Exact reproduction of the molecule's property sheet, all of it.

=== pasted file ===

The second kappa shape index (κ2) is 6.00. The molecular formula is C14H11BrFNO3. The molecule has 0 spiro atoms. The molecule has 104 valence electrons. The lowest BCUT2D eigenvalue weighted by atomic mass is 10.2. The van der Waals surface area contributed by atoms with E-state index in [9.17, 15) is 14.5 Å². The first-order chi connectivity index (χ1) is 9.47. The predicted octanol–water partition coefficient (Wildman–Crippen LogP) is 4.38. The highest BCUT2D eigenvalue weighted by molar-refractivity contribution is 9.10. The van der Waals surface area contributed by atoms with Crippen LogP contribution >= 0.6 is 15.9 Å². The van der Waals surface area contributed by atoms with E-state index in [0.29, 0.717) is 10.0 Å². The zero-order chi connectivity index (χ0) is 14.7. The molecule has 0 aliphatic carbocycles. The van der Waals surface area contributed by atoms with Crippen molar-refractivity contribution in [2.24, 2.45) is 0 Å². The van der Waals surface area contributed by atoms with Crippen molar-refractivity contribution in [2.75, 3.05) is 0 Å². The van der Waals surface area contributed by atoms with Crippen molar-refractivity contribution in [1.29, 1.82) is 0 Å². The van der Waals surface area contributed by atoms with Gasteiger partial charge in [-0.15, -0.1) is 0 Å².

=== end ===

The second kappa shape index (κ2) is 6.00. The molecular formula is C14H11BrFNO3. The molecule has 0 spiro atoms. The molecule has 104 valence electrons. The lowest BCUT2D eigenvalue weighted by atomic mass is 10.2. The van der Waals surface area contributed by atoms with E-state index in [9.17, 15) is 14.5 Å². The first-order chi connectivity index (χ1) is 9.47. The predicted octanol–water partition coefficient (Wildman–Crippen LogP) is 4.38. The highest BCUT2D eigenvalue weighted by molar-refractivity contribution is 9.10. The van der Waals surface area contributed by atoms with Crippen LogP contribution >= 0.6 is 15.9 Å². The van der Waals surface area contributed by atoms with E-state index in [0.29, 0.717) is 10.0 Å². The zero-order chi connectivity index (χ0) is 14.7. The molecule has 0 aliphatic carbocycles. The van der Waals surface area contributed by atoms with Crippen molar-refractivity contribution in [2.24, 2.45) is 0 Å². The van der Waals surface area contributed by atoms with Crippen molar-refractivity contribution in [2.75, 3.05) is 0 Å². The van der Waals surface area contributed by atoms with Crippen molar-refractivity contribution in [1.29, 1.82) is 0 Å². The van der Waals surface area contributed by atoms with Gasteiger partial charge in [-0.15, -0.1) is 0 Å².